Diagnoses of six common cancer types dropped in the early months of the coronavirus pandemic, as routine screenings were postponed by health systems and patients avoided going to the doctor for fear of contracting the virus, a new study suggests.
The study, an analysis of Quest Diagnostics data published online in the Journal of the American Medical Association Network Open, found that new diagnoses of breast, colorectal, lung, pancreatic, gastric, and esophageal cancers were down 46% between March 1 and April 18 of this year compared with the average diagnosis rates from previous years.
New findings offer grim evidence of the consequences of delayed care: A rise in undetected cancers that, when eventually diagnosed, may be more advanced and difficult to treat.
“No one is saying coronavirus prevents cancer. It just prevents getting care in a timely fashion,” said David S. Weinberg, a gastroenterologist and chair of Fox Chase Cancer Center’s department of medicine, who was not involved in the study.
At the peak of the pandemic, Pennsylvania and New Jersey were among the many states that ordered health systems to suspend all but the most urgent medical services, in an effort to preserve personal protective equipment and staff for treating a surge in COVID-19 cases, and to reduce the number of people potentially exposed to the virus. As a result, preventive screenings for cervical, colon, and breast cancer plummeted 86% to 96% in March, compared with previous years, according to a report by the medical-records company Epic.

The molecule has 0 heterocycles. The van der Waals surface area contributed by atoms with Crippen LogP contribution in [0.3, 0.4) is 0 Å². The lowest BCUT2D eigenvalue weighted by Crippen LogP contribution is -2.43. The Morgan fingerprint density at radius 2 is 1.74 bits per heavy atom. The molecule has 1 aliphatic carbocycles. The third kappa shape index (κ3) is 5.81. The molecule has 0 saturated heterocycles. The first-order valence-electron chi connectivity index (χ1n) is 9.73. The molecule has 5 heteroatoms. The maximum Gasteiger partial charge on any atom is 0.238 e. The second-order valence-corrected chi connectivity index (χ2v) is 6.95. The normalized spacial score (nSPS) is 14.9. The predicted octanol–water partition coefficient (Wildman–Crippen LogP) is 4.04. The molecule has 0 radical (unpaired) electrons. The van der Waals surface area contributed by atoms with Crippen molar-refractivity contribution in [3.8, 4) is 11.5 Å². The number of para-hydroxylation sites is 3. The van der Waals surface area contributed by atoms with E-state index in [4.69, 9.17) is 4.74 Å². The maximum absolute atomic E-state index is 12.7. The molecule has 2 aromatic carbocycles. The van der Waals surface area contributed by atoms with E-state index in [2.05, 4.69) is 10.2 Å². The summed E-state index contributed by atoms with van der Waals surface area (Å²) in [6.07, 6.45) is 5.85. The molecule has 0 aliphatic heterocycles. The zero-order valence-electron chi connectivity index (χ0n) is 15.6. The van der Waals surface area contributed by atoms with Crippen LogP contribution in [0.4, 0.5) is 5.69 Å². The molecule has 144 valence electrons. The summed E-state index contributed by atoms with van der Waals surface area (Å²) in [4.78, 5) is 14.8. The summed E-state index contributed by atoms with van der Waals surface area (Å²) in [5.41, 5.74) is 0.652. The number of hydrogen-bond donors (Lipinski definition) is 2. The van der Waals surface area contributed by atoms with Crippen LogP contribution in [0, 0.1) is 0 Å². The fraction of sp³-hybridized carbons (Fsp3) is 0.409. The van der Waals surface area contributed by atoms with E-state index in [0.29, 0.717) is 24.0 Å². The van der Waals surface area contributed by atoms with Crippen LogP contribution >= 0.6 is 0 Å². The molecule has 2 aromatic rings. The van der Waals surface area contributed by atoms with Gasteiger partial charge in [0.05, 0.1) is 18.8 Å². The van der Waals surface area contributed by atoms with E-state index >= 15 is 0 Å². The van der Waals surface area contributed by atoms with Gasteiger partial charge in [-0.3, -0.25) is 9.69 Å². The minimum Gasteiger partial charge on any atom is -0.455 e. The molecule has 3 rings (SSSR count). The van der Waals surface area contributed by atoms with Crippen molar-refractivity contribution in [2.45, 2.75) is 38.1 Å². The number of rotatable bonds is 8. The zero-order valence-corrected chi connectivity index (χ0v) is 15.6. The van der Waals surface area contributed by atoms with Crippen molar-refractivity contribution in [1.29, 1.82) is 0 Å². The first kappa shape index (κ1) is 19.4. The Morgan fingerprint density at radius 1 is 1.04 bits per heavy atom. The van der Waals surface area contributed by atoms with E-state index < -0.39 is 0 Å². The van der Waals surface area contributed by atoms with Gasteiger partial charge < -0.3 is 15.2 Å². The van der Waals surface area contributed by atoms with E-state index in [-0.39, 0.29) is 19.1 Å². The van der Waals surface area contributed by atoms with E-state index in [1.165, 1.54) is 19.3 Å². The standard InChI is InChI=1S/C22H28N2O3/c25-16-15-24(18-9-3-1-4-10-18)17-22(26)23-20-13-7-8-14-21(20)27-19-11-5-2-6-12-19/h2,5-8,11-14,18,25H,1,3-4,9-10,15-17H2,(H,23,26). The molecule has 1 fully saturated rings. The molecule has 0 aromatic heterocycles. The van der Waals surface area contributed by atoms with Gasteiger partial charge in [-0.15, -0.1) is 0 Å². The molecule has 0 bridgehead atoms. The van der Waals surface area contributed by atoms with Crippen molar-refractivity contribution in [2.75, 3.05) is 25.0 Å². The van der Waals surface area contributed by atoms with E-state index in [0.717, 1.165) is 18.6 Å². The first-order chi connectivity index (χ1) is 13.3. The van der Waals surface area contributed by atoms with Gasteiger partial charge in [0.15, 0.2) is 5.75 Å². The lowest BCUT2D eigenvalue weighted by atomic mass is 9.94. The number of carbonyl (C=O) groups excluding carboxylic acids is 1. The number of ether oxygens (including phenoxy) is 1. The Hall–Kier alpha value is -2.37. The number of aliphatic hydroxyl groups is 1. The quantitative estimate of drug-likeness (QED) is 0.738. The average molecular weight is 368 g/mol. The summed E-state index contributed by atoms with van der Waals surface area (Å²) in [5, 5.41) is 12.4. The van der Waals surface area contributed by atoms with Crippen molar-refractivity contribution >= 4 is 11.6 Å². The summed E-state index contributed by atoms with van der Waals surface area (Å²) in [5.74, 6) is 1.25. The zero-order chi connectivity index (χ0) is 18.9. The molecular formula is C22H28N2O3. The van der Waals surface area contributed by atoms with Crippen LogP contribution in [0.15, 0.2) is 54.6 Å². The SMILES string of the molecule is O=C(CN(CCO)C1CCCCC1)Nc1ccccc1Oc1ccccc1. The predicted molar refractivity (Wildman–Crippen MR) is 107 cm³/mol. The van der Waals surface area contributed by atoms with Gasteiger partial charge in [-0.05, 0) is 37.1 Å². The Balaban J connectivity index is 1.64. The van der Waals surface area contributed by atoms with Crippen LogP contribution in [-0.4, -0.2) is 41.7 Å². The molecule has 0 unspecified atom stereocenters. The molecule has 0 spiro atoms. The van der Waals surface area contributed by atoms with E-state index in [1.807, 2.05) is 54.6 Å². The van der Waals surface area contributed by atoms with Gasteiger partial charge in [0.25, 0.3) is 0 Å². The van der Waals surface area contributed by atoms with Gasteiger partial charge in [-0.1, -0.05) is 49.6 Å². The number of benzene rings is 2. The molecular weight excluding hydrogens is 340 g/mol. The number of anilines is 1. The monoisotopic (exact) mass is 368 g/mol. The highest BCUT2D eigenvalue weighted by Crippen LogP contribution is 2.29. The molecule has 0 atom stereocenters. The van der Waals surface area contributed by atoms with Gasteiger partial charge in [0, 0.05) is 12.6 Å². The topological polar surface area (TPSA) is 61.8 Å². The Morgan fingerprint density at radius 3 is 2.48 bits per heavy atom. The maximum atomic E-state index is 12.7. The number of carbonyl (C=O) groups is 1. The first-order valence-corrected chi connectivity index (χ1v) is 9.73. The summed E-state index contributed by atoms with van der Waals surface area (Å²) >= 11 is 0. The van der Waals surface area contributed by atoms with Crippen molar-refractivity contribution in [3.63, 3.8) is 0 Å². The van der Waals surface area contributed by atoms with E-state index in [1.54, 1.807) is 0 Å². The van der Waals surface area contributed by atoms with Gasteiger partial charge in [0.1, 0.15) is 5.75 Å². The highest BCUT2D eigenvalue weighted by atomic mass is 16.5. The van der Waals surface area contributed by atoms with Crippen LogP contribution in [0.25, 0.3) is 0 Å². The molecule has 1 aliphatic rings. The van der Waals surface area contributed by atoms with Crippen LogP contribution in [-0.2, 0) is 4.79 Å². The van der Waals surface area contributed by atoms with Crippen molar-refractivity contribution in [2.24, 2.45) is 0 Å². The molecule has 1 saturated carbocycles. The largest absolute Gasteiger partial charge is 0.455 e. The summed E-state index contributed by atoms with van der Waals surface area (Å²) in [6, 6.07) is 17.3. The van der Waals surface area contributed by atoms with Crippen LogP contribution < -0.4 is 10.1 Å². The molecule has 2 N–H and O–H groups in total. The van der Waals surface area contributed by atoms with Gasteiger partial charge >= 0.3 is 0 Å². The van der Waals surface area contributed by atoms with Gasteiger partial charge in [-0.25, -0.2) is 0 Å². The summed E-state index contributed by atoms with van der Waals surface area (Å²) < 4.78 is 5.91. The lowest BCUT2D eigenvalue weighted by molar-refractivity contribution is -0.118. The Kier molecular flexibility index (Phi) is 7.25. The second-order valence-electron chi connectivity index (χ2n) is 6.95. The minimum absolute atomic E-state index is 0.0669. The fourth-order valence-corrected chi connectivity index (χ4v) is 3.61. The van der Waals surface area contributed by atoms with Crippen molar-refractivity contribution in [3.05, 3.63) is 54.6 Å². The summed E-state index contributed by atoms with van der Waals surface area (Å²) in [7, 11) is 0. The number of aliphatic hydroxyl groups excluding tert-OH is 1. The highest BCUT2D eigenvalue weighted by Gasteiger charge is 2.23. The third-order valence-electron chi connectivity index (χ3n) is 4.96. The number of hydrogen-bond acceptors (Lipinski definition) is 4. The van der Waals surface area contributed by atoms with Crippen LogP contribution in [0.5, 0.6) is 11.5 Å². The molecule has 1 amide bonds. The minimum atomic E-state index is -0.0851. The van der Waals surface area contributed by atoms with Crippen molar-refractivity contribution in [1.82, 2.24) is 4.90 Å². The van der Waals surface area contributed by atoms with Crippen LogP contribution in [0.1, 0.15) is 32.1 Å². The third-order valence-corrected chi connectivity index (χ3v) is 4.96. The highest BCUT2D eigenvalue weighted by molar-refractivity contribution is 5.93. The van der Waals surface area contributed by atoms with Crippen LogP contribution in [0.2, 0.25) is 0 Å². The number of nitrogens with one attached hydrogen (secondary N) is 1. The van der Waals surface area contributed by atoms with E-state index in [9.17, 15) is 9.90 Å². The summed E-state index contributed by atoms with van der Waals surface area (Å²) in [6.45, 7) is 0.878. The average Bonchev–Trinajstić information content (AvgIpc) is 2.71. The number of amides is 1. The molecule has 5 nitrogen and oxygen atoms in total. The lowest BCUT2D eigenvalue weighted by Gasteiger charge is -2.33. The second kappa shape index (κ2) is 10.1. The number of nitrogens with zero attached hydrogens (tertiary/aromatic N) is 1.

“As much as we focused on cancer, it applies to almost everything in health care. ... To the extent we are all deferring health services, there’s a certain amount of risk that some of these conditions will advance and do more damage to our bodies than they would have otherwise,” said Harvey Kaufman, the study’s lead author and medical director at Quest Diagnostics.
Kaufman and his co-authors analyzed data from nearly 278,800 Quest Diagnostic patients between January 2018 and April 2020. They compared how often patients referred for testing had a new cancer diagnosis during a baseline period in 2018 and 2019 vs. during the early months of 2020.
The study had limitations: A disproportionate number of patients in the study group were women, and diagnosis data do not offer insight into the treatment patients received, or whether a delay in diagnosis necessarily resulted in worse health outcomes.
Still, the trend is one that worries cancer doctors.
“We have certainly been worried that cancers that could have been conceivably prevented — and there are some cancers you can pretty easily prevent — will not necessarily be intercepted at a time they can be prevented,” said Weinberg.
Routine colonoscopies, for instance, greatly reduce the risk of colon cancer. During the procedure, a scope is inserted into the colon and any polyps are removed, preventing those that may have been cancerous from developing into colon cancer.
Delayed screening could mean polyps develop into colon cancer before they are detected, Weinberg said.
Patients are beginning to return for appointments, now that doctors offices and hospitals have resumed nonurgent procedures, but many patients are still wary of exposure to the virus and have continued to delay care.
Kaufman said the latest research on delayed cancer diagnosis is an urgent reminder of why routine cancer screenings, such as colonoscopies and mammograms, are so important.
“We need health care to reach out to patients and invite them back in,” he said. “If there are opportunities to expand hours, use telemedicine to connect ... we need to think of clever ways to engage patients and bring them back.”